Hello Node Congress. I am James Snell or JASnell on GitHub or Twitter. And I am with cloudflare. I'm also on the Node Technical Steering Committee. I've been contributing to Node for, oh wow, almost seven years now. Started back in 2015, right when node.js and IoJS were having their issues and got them back together. So I've been around for a while. And in that time, there's been some themes that have developed over time. We have all the Node APIs that are out there. We've added a bunch of new features to Node. We added HTTP2 support and new URL parsing. Recently, we just added support for WebStream, so the readable stream and writable stream api. I think two years ago, we implemented the WebCrypto api. So there's a lot there that's happened. And over that time, we've had this kind of ongoing debate and ongoing conversation about just how standardized Node's APIs should be or how much of the web platform standards Node should be paying attention to. Well, since that time, we've had other runtimes that have come up. We've had deno, which is an absolutely fantastic platform, but it has its own set of APIs. We have cloudflare Workers, one of the runtimes I'm working on right now. And it has its set of APIs and things that it does. And there are other environments. If you look at Fastly or look at some of the iot devices, there's a bunch of places where javascript is being used now. So you have to stop and think. At some point, it's good to always step back and think, what kind of APIs should we be implementing? Well, I'm here after seven years of doing this, here with a bit of a modest proposal. We need a standard library of APIs for javascript runtimes. I'm going to talk about a little bit about why I'm thinking that and what I'd like to see. So let's kick it off. Here's a puzzle. Base64 encoding is something that is very common to many applications. We see it everywhere. In Node, we've always had this buffer from hello to string base64. We can take a base64 encoded string and get a buffer back out from it. But what is the right way to base64 encode data from javascript? People that have been developing the browser for the longest time are probably familiar with this b2a function. Is it the right way? It's the only standard we have for base64 encoding. But honestly, it kind of sucks. It doesn't handle everything that you need. It just kind of works okay. But we really can't change it because of backwards compatibility and all that kind of stuff. So what is the right way to do base64 encoding in javascript? Is it Node's api, buffer from? Is it deno's api, where you import this encode function from their standard library? Or is the answer something out on npm? Where you have to go out and npm install some module once you find it, once you find the right one. And hopefully you find one that is well maintained, has an active, at least an active contributor that will keep it up to date and keep it moving and ensure that it keeps working with different Node versions or different deno versions or other runtimes. And once you have the basic mechanism, which api here is the correct one? Unfortunately, the answer is all of them. All of them are the correct way. But having so many different ways to do something that is so fundamental is a problem. It just adds friction, adds difficulty to developers who are writing code that runs on the web. Amazingly, this fourth option, this base64js module has over 30 million downloads per week from npm and has over 1300 dependents. And a lot of those are Node applications, despite the fact that Node has this built in. But also a large number of those dependencies are browsers, browser applications that all they have to rely on built in is B2A. And B2A itself is lacking in quite a bit of functionality. So the answer is all of these are the right way, but none of them are the right way because there's always a different way of doing it. What if we wanted to have base64 URL encoding, which is a variance of base64? Well, it turns out even that from base64 to base64 URL, there are differences in APIs. Not all the options work. Sometimes we have to change a few things. Fortunately, both deno and Node have this built in as part of their core libraries. And at least those will work consistently with each other. But you still start having a lot of these options. So it comes up to a very important question. Why is something so common and so widely used in javascript have so many different ways of doing it? And why should it matter which javascript runtime I'm using? Why should I, as a developer writing javascript, need to know, okay, is this code going to run in Node or is it going to run in deno? Which one of these base64 encoding libraries, APIs do I need to use? Oh, wait, now my company's priority shifted. They're investing now in edge computing. Now it's going to go over to cloudflare workers. Which one of these APIs will work there? Or how do I get it to work there? Or do I need to change all of my code that does base64 encoding to do something brand new? That's ridiculous. That something so common has to be such a difficult, time-consuming conversation to just base64 a little bit of text. What about hex encoding? What are the APIs for that? Node does it one way. Again, it's consistent with the way it does base64. deno does it its own way, which is consistent with its APIs. There's nothing you can use on the browser unless you find some random module on npm and again, hope that it's being maintained. But how often do we come across hex encoding? It's everywhere. We see this all over the place. So again, why is it so difficult to find a single api for doing hex encoding in javascript? It doesn't make any sense. What if we want to look at other functionality? Comparing subsets of two different binary ranges. Say if you want to see if one binary sequence is embedded in another binary sequence. What's the api for doing this? Is there a standard api for doing this? Unfortunately, typed arrays in javascript don't do this. They don't have comparing subsets of different binary ranges. All you can do is look at an individual member, an individual item in a typed array and compare it to another individual item in another typed array. That's all you can do. And unfortunately, Node and deno, two completely different ways of doing this. It just doesn't make any sense. What if we're accumulating stream data into a simple stream? We want to stream some data in, build a string from it. How do we do that in the different platforms? Again, different APIs. It works differently. It doesn't need to be. javascript runtimes have historically been very anti-standard library. This thought really stems from this idea we'll explore in a little bit, the small core idea. The underlying principle here, the idea behind it, the theory behind it, is that just let the ecosystem, all of you, all the developers, do whatever you want to do. Pick whatever dependency works for you. Make whatever choice fits the best for your particular situation. And keep the runtimes small. Keep them unopinionated. Just implement the bare minimum that the language provides. Unfortunately, that doesn't make life any easier for the developer. It makes things quite a bit harder. You have to find the implementation of these things. You have to select which one of several you're going to use. Make sure that it's being maintained. Make sure it doesn't introduce any security risks. It is open source software. There are examples of modules out on npm being hijacked, having security vulnerabilities injected into them. There's a risk of it not being kept up to date with a particular version of Node or deno or WordGrooves or whatever and then something breaks. There were some modules that fairly recently in server-side rendering libraries that are built on an old model of native add-on APIs for Node. Well, that old model is no longer supported. Once you get past Node 16 on, they don't work as well or at all. When you start picking up these APIs, how do you know they're going to continue to work as the runtimes evolve? This idea of small core, we're going to let the developers decide, is basically just a different way of saying, we're going to make this the developer's problem. We're not going to think about it. We're going to force you guys to think about it. This idea of no standard library for javascript has actually caused quite a bit of friction. Now, granted, it has allowed a lot of evolution, faster cycles, a lot of experimentation, and really fast growth. But it just fundamentally ends up adding headache to most developers. This idea of small core, again, what this basically means is that the APIs that your runtime provide you are as minimal as possible. Essentially, the idea is only do what javascript does, plus a little bit more. Then whatever is missing, you would just go out to npm or some other registry somewhere, some website somewhere, or some other GitHub repo, or wherever you can find it, and just find that additional missing functionality somewhere else. This allows runtimes like Node to be smaller. It gives us fewer things to maintain over time. But again, just kicks the can down the road a little bit and says it's not our problem, it's your problem if you need some bit of functionality that's not there. The idea of small core has been abused and misinterpreted to limit innovation in javascript runtimes. Whenever a standard api would come out, for instance, with a Node, there's always this argument, well, nah, that can be implemented in the ecosystem. We don't need it here. An example of that would be a WebCrypto api. Node has a crypto api. It's had it for forever. Then the W3C developed this WebCrypto api, which does a lot of the exact same things, but in a completely different way than the Node's api. Developers started using it and started asking, hey, Node, can you implement WebCrypto? The response was, no, small core. Small core, if you want that, you go off and implement it yourself. Here's native add-ons, here's ways of doing it, but we're not going to do that. It ended up limiting the compatibility between Node and browser runtimes and other runtimes. Whereas we are still fighting interoperability issues between these things today, now that we have WebCrypto in Node, but it was that resistance, that constant fighting uphill battle for trying to get these things into Node to evolve that platform. You see something like deno come along and they're like, you know what? Hey, we're going all in on standards/talks">web standards. We're doing Web streams. We're doing WebCrypto right from the start. Developers look at that and say, well, hey, they did it. Node, why can't you do this? Again, it goes back to small core. There was this constant years and years and years of resistance to adding these new things into the runtime. There's another argument, and this is really from day one of my involvement with Node, and I've been hearing this, is Node is not a web browser. It shouldn't act like one. It shouldn't have these APIs that exist in the browser. They do different things. Honestly, they're a lot closer than it may appear. Yeah, Node doesn't have a rendering process. It's not going to go out and parse html and render it in a window. There is a lot of stuff that Node does that web browsers don't, and there's a lot of stuff that web browsers do that Node doesn't. Yes, the statement is factually true, but it ignores a very fundamental concept that Node and web browsers do a lot of the exact same things. They both are used to implement applications on the web. They both need to work with streaming data. They both need to work with binary data. They both need to do crypto. There is a huge amount of overlap in functionality between these environments. I'm not just talking just Node. This includes deno. This includes environments like cloudflare Workers. There is a huge amount of overlap between these platforms. Why are these platforms doing things in completely different ways, even when they're on the areas of overlap? It doesn't make any sense. The argument has been used throughout the history to basically say it's okay for Node to do everything its own way, even if developers are doing those exact same things in browsers. To be fair, web browsers have not really shown that they care much about server and edge developers either. Web browsers will basically get together and decide on an api, and they'll go out and say, this is the standard for this, and all of you developers go off and use that. When those of us that are working on Node and Edge and say, well, wait, that doesn't really work great or we already have an api for this. Why didn't you just use that? The response typically has been, we don't care what you're doing. This is what browsers are going to do. It's gotten a little better here recently, but historically there's been this conflict back and forth between these environments for quite some time. It's really coming up to this idea, well, yes, all javascript, but we're going to do it a different way. Yes, we're both run times running on a server somewhere, but we're going to do it the deno way or we're going to do it the Node way, and it really doesn't make any sense. It just causes friction for developers. One example of this, the readable stream module on npm has 105 million downloads per week with over 3,100 dependents. It works in Node, it works in deno, it works on cloud for Workers and every major browser, but it's a Node-specific api, but it's used everywhere in many different applications. Even if you've never touched Node, you'll probably use an application that is using the readable stream module. Every run time's choice to do its own thing is very real cost and causes very real pain for developers. The readable stream module, right? When we decide to change an api in Node, that module has to change and that trickles down to everyone else who's using it, even if they are not using Node. The readable stream module, the decisions we make about what other dependencies in Node are required trickle down. So, readable streams uses the buffer api, which means you can't just pull in the readable stream api into Node or into deno or any other environment. You also have to pull buffer in. Readable stream is also based on Node's idea of event emitter, which means you have to pull in event emitter into deno and workers and browsers. So, this choice that Node made to have this api and the fact that so many people are using it, even if they've never touched Node, it drags on a huge amount of additional work and additional pain and additional effort for developers pretty much everywhere, whether you're using Node or not. So, there's another idea here that we shouldn't pick a winner. So, backing up what this means is Node is a runtime and there's this ecosystem of developers who are creating stuff on that run, on that runtime, and they publish those things to npm. This idea of we shouldn't pick a winner is basically a concept within Node that says we shouldn't decide, we being the Node core developers, we shouldn't decide which of these modules out on npm people should use. If there are two different implementations of a web framework, for instance, we shouldn't have an opinion about which one is better or we shouldn't advantage one over the other. Basically just let the market decide, let the developers decide. All we're doing is providing a platform upon which these things will run. The idea of this, I mean, it's fine in concept, except when it just ends up adding friction to developers, right? And the friction I'm talking about is deciding which one of these you actually should use, which one of these is going to be maintained long term, which one of these is actually going to be the safest investment for your application. And how are you protected against making the wrong choice, right? How do you know you're not going to end up having to rewrite your application or things are going to stop working or you're going to be stuck on an older version of Node that might have security vulnerabilities because you can't update because it requires half your application to write, to be rewritten. It's a fundamental problem and it's not one that we should take lightly. All right, so I'm going to say just right off, I'm sorry, this idea is wrong. It's something that we messed up on with the Node. It's a philosophy I had bought into, but as time has gone, I've come to realize that this entire idea is wrong. We need to be opinionated. Being opinionated is good. And the runtime being opinionated about what APIs are best is what you need to, is something that the runtimes themselves need to do. When there is a common need for something, runtimes should favor a single consistent common api while encouraging competition in the implementation of it. We should absolutely pick a winner when it comes to APIs if we don't developers suffer. case study of this is the Node Buffer api. Buffer is a Node specific api. It predates typed arrays. When Buffer was added, it was the only api for working with raw binary data in javascript. Today, Buffer extends UNT 8 array, kind of. Buffer slice works differently. You have Buffer includes, where it's searching sub ranges while UNT 8 array does not. ToString works differently between Buffer and UNT 8 array. And there are probably more applications using Buffer in the world than there are UNT 8 array. The Buffer polyfill alone on npm has 44 million downloads a week. So this is a significant api, but it's entirely driven by Node's decisions. The needs to work with binary is not limited to Node, right? But all of the decisions on what happens with that api are made only by Node, impacting millions of developers, including those of you who aren't using Node at all. And that seems wrong. That definitely feels wrong to me. The Buffer api should be standardized. Decisions that impact the api should not be made by Node contributors alone, even though Buffer originated as a Node api. All right. So I have a modest proposal. javascript runtimes should not introduce new runtime specific APIs unless absolutely necessary. What this means is, you know, any time there is some bit of new functionality that needs to be added, there should be a conversation between Node and deno and all these different runtimes and say, OK, you know, is this something we should do? Is this something developers need? How do we do this in a way consistent across all these runtimes? Browsers are basically already doing this through venues like the W3C and WG. It's well past time for Node, deno and others to catch up and time for browser developers to care more about servers and edge developers also and participate in these conversations as well. It doesn't matter which runtime we're talking about. Runtime specific APIs that have to be polyfilled in other environments are a mistake. Right. If they are if they need to be in these other environments, if developers need this functionality in multiple places, then there should be a standard api. And it should be common. Node streams versus web streams. Here's a great example of this. Node streams predate the W3C stream standard. It's been around for years. There are three different versions of Node streams in one implementation. It's been it's one of the oldest, most complicated APIs in Node and also one of the most broadly used across the entire ecosystem. Node streams are an overly complicated mess of code and APIs that are, you know, that are horrible to use, but still work really, really well. Web streams look at the complexity of Node streams instead of hold my beer. Basically, you know, it looks like it looks like it might be an easier api, but under the covers, it is actually a very, very complicated api. Web streams aren't any less complicated than Node streams. They have about the same level of complexity. They do the same things. An argument could be made that web streams never needed to exist. You just did it the way Node did it. But, you know, we are where we're at today. We have two different streams api models that are used in javascript. Node streams are faster than web streams, but they both do exactly the same thing. Node controls all the decisions on what changes are made to Node streams. And again, like I said, those decisions impact millions of developers around the world, whether they use Node or not. The WG, on the other hand, controls all decisions on changes to web streams. And what WG is not just a single organization. It's an open process for participating here. But what WG explicitly prioritizes the needs of web browsers over all other platforms. It's caused issues. All right. You know, there needs to be more cooperation. So, you know, but let's take a step back. What's the DNO streams api? Web streams. All right. What is the cloudflare workers streams api? All right. It's web streams. What is the browser streams api? It's web streams. Right? What should the standard streams api for javascript be? No matter how much kicking and streaming Node developers may do about it, it should be web streams. And async iterators. That's a different story. That's a different conversation to have. But it doesn't matter that Node streams are so popular. The standard, the one that everyone should be using is web streams. And that's the direction we should be heading. The DNO standard library. I just got to make a point. They call it a standard library. It's really just set up DNO specific APIs. They call it a standard library for DNO itself. Brilliant idea. It would be better if it wasn't specific to DNO. And if you look through the implementation, there are a number of places where it's very specific to DNO. You know, it's something that we can do better. Right? It's something that we can continue to iterate on. But, you know, one key question here. What about backwards compatibility? Adding standard APIs does not mean changing or removing existing ones. A good example of this is URL parse and new URL in Node. Both of these still exist in Node. New URL is the one you should be using. But URL parse is not going anywhere. It's still there. It just has a bunch of bugs and some security concerns. And there's lots of reasons you shouldn't use it. But if you do use it, it'll continue to work. So, adding these new things does not mean getting rid of the old stuff. Right? But Node should follow DNO's example of having a standard library of common APIs that are not necessarily built into the runtime. Right? These still might be things you install through npm. But they are blessed by Node. And they implement common APIs that also work in DNO, that also work in edge environments like workers. That work in any of these runtimes. Right? They're based on standard APIs that work consistently across multiple platforms. These should not be specific to Node in any way. Right? They should not be specific to DNO in any way. All javascript runtimes should share a common standard library of APIs that work consistently, that aren't necessarily part of the language, but still provide common functionality on top. What functionality are we talking about? There's quite a bit. There's quite a bit here. And definitely most of these do not belong actually in the language itself. But they are things that we can work on together to drive in the platform. All right. So, what do we need? And this is the crux of the modest proposal I'm talking about. A new collaborative open source effort, preferably driven by contributors to both Node, DNO, and other javascript runtimes like cloudflare workers, develop a common library of APIs. So, take basically what DNO has started with their standard library, which exists as a separate repo and separately installable pieces. Let's start there, perhaps. Right? Expand that out to something that is truly cross platform, truly multi runtime environment that works for Node, it works for DNO, it works for workers, and it will work for any environment that chooses to support those standard library APIs. The underlying implementations can be different. Nobody says that these have to be implemented the exact same way. But the APIs themselves should be clear, consistent, and in common across all of these different environments. Anyway, I'm out of time. So, that's my modest proposal. I'm looking forward to conversations around this and seeing where we can go. And I hope you all enjoy the rest of the conference. So, let's see the results of the poll. So, James asked, if your javascript application uses polyfills for node.js or DNO APIs, 41% responded no, 32% responded I don't know, and 25% responded yes. What do you think about this poll, James? This is what you expected? It's pretty much what I expected. That 33% and the I don't know, it's really interesting that a third of the folks just aren't sure which APIs are actually being used and whether there's stuff from Node there or not, and where those things are coming from. It's very interesting. Nice. So, now let's move to the questions. People can still ask questions in the Node Talk Q&A in the Discord channel. We have one from Con Frarial. Are any Node core members part of W3C, WG, or tc39? Yeah, absolutely. So, the one thing I gotta describe is Node itself is part of the JS Foundation, which is a certain type of nonprofit organization in the United States. It cannot, because of the type of organization it is, Node itself cannot join tc39, and it can't join W3C as an organization. But individuals can, right? Individuals that work for employers like IBM or cloudflare or whatever, where these companies might be involved with these groups, then they can participate. So, we have individual Node core contributors who are very active in tc39, W3C. And WG is, you don't have to be a member company or anything, anybody can participate in there. We've been active in a lot of those conversations. Thanks. Thank you for your answer. We have another question. Browsers expose a very large number of standardized APIs for users. How many of those APIs are actually relevant to server and edge developers running node.js, Xenon, or edge compute environments like cloudflare workers? Quite a bit of them. Anybody who's been paying attention to Node for a while, and deno and workers, we've seen a lot of APIs like URL, compression stream, decompression stream, like deno just rolled out decompression stream I think in 1.9 today, I think. There's all of the streams APIs, all of the crypto APIs. There's the WebSocket APIs. There's file and blob. And there's a huge number of these things that are relevant that represent functionality that is common to all these platforms. So, it's yes, there's a lot of the web platform ones that just are never going to be relevant. I don't think we're ever going to see media rendering APIs there. But yeah, where there is overlap, there's definitely a lot of APIs that we can look at. Thank you. We have a comment here from JS Cars saying that he's totally right. Most of the time I need two mindsets. One when I work for front-end development and other when I'm working with node.js. So, yeah. So, thank you very much for your talk. Now that you work in Node Core, can you tell us what is the most interesting topic that you're working on right now or any feature? For Node, we're working on trying to get the Quick Protocol landed. So, we're going to be working on that quite a bit more over the next couple of months. And hopefully, we'll get that landed by about halfway through the year. Wow. Very exciting. Very exciting. I hope it happens soon. Thank you very much, James. I hope you enjoy this conference and I hope the attendees learn a lot too. See you. Thanks for having me. Bye.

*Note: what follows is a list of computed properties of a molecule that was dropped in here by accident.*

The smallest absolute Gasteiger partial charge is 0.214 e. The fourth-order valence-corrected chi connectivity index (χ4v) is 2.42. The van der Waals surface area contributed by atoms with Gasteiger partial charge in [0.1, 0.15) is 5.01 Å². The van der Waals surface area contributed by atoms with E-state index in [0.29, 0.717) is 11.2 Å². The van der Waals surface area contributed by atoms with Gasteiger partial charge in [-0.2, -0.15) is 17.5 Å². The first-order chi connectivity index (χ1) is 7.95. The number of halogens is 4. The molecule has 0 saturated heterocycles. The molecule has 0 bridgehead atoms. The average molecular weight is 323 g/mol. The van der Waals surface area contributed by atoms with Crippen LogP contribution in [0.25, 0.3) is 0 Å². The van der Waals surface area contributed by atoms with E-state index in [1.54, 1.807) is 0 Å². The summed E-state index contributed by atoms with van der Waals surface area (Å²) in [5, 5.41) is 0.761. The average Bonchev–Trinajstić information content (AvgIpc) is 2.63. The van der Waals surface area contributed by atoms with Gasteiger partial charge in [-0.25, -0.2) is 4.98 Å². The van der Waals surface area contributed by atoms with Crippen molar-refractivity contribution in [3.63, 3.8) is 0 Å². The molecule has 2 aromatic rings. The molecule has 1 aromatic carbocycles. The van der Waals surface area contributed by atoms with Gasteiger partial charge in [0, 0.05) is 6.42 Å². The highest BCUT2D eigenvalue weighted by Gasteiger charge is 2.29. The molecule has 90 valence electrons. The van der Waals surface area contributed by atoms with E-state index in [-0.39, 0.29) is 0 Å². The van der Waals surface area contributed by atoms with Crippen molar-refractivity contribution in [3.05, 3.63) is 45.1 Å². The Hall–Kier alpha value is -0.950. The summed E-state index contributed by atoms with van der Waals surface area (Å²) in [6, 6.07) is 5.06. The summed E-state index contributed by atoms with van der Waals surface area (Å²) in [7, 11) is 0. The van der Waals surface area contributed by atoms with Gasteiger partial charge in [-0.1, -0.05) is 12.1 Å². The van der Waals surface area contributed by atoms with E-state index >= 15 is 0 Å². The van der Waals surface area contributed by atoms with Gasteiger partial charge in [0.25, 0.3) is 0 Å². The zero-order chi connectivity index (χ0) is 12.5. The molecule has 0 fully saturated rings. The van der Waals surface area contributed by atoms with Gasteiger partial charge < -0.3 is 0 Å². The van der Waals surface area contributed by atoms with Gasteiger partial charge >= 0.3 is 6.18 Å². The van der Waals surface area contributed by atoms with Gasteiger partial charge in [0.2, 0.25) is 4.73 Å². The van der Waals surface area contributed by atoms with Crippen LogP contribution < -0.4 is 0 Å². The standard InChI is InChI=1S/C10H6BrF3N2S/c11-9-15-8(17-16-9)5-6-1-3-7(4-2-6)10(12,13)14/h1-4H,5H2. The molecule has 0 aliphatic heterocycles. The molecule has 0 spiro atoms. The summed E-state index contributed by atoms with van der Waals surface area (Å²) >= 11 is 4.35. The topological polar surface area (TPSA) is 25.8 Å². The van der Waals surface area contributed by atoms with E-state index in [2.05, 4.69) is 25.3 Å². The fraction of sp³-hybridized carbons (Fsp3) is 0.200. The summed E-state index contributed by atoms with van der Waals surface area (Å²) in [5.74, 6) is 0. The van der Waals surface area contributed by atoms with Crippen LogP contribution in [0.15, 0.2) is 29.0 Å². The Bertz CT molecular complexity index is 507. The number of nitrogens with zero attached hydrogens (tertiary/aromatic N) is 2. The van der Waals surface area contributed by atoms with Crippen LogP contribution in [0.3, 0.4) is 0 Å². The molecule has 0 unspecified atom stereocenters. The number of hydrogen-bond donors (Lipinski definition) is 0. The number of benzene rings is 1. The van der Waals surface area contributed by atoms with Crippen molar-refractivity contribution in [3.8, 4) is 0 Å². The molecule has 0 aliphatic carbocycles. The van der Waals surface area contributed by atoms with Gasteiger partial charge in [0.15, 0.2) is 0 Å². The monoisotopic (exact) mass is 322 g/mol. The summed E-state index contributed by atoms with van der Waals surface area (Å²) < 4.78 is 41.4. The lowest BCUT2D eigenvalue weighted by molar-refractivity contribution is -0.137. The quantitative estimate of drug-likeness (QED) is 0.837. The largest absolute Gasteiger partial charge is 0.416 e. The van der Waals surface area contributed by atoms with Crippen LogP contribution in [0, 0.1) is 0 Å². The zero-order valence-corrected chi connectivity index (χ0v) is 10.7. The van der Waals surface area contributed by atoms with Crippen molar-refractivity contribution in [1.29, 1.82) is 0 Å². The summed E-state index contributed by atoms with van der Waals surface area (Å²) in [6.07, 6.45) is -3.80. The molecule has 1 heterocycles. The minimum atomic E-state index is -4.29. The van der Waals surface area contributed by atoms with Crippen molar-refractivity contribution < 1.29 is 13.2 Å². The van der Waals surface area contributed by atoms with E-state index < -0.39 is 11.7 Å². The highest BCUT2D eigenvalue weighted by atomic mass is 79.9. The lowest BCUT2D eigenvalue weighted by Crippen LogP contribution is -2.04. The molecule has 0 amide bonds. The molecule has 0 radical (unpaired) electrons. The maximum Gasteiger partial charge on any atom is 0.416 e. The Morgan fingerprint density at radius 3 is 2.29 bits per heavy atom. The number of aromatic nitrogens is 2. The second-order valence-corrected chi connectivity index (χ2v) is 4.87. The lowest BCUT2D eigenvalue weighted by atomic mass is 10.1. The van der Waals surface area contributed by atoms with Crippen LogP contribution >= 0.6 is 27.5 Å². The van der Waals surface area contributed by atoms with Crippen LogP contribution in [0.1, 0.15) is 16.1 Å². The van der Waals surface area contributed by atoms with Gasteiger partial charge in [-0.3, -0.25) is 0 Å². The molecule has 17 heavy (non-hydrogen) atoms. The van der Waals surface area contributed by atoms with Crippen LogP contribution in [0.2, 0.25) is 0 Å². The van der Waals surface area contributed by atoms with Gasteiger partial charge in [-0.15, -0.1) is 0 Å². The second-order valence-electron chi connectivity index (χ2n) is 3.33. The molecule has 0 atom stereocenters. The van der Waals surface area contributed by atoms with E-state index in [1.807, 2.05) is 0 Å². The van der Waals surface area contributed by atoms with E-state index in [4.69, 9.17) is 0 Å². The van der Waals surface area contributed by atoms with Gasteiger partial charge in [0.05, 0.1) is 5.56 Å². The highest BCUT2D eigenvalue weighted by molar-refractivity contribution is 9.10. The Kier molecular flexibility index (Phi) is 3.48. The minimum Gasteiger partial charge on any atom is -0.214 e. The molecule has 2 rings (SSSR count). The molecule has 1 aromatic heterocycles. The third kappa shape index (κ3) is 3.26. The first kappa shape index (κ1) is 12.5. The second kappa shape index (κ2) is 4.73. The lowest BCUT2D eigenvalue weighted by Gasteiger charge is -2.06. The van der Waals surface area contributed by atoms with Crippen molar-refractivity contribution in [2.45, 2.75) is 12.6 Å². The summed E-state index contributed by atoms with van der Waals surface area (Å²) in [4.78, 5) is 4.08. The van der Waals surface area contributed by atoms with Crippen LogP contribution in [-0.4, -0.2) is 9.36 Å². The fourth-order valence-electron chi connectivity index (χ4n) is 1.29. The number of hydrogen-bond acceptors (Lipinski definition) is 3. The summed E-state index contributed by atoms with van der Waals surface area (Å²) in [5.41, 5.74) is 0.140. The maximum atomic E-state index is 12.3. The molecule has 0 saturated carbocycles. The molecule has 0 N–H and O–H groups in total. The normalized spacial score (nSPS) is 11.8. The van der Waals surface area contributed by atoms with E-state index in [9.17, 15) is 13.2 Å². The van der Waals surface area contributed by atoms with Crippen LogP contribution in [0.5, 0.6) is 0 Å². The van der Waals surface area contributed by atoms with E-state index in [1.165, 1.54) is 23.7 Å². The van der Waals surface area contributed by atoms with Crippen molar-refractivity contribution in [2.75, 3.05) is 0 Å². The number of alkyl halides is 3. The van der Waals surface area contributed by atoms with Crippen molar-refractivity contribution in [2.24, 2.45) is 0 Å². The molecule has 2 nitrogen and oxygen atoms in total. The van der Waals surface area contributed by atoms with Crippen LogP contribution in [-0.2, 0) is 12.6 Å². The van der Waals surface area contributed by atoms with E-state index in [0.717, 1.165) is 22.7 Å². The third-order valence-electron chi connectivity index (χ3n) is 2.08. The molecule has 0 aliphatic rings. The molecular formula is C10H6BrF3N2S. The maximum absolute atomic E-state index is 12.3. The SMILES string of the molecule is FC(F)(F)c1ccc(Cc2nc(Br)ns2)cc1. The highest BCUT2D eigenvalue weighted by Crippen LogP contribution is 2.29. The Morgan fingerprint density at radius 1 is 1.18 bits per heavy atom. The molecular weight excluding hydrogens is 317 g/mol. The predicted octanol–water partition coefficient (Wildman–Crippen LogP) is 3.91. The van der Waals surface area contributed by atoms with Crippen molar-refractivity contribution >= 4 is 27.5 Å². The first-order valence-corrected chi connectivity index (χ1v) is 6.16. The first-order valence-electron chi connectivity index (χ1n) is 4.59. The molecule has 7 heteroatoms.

34 min
17 Feb, 2022